Stack Overflow is a community of 4.7 million programmers, just like you, helping each other.

Join them; it only takes a minute:

Sign up
Join the Stack Overflow community to:
  1. Ask programming questions
  2. Answer and help your peers
  3. Get recognized for your expertise

We have a framework that defines many interfaces and some basic default implementations. Let's call it CompanyFramework. I have some ASP.NET MVC extensions, currently stored in a separate project CompanyFramework.Web.Mvc. The reason for this is so that applications that use the core framework but have nothing to do with MVC don't have to reference the ASP.NET MVC libraries. I don't really like this setup, as the extra assembly only contains 3-4 class files, but it was the cleanest way to avoid introducing unnecessary dependencies to the main framework assembly.

Now, we have some StructureMap-specific extensions we use for ASP.NET MVC, namely custom controller factories and model binder type stuff. Where would you put something like that? I Could just throw it in the CompanyFramework.Web.Mvc project, but then any ASP.NET MVC project that uses that would have a reference to the StructureMap assembly, even if it isn't being used. I could also create a separate CompanyFramework.StructureMap project, but then if I ever develop any extensions to StructureMap that don't depend on ASP.NET MVC, I'm still suck with referencing the MVC assemblies for the classes that do use them.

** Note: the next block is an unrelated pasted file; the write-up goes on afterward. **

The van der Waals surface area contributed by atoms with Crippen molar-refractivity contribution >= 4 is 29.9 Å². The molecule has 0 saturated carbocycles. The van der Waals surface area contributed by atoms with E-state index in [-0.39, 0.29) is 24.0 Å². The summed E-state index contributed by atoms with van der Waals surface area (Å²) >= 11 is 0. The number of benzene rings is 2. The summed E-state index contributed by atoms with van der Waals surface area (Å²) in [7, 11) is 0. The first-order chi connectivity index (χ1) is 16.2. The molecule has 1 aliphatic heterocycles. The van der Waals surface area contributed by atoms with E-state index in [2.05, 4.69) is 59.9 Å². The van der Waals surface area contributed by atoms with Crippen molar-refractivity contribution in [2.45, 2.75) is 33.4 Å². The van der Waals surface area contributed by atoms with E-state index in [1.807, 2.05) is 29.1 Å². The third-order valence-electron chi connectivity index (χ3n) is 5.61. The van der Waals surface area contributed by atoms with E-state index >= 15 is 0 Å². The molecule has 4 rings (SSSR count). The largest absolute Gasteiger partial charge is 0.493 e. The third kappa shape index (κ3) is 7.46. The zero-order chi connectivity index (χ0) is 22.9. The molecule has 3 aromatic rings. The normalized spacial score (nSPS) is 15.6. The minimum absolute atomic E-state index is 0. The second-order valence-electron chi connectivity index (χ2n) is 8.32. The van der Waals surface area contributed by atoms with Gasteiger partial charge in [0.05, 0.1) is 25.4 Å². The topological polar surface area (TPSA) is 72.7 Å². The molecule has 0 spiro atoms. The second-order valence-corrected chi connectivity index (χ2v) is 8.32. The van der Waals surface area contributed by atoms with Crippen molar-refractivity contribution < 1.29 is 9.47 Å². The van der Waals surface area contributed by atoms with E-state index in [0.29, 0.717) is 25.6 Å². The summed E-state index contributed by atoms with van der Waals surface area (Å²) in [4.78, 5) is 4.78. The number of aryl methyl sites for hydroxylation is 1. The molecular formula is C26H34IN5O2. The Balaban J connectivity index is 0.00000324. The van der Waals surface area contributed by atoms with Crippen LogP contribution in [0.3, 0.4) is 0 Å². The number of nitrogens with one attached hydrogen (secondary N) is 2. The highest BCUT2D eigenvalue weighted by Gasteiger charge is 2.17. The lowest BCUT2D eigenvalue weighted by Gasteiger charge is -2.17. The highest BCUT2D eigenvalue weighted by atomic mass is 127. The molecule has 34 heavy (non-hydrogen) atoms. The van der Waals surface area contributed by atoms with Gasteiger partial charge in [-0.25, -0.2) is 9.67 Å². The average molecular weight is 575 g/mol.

Should I make a separate CompanyFramework.Web.Mvc.StructureMap project? This approach seems cleanest overall, but I feel like I'm starting to introduce a bunch of lightweight satellite assemblies that are cluttering the overall project structure.

share|improve this question
up vote 1 down vote accepted

On any question like this I find it is helpful to consider the long-term implications of the decision with respect to future modifications. Eventually, some of these libraries will be obsolesced and replaced, while others will live on. Some technology will come along that will replace MVC, for example.

I believe that keeping these things separate will make the lives of those future developers and maintainers a lot easier. The dependencies will be more explicit (which is always a good thing), and migration decisions can be made with greater confidence and clarity.

Also, an ever-expanding Big Ball of Mud library is not something that you will want to tack on to every project in the future for lots of other reasons. A "bunch of lightweight assemblies" sounds like an excellent design goal to me.

share|improve this answer

What's worse, bad dependencies or a handful of extra projects? A slightly cluttered IDE is a small price to pay for a well defined structure.

share|improve this answer
Could always use Solution folders to manage IDE clutter if that's an issue. – CoderDennis May 13 '11 at 18:53

I recommend putting StructureMap with the MVC project. I think this logically makes the most sense and having that unused reference in some cases will not be a problem.

I think your current set up (CompanyFramework assembly + MVC assembly) is pretty reasonable. I've found that I end up following that same sort of patter: a common assembly, a web assembly (or specifically targeted to MVC or web forms), a database assembly, etc. Separating them at a high functional level like this is a good place to start.

share|improve this answer

Your Answer


By posting your answer, you agree to the privacy policy and terms of service.

Not the answer you're looking for? Browse other questions tagged or ask your own question.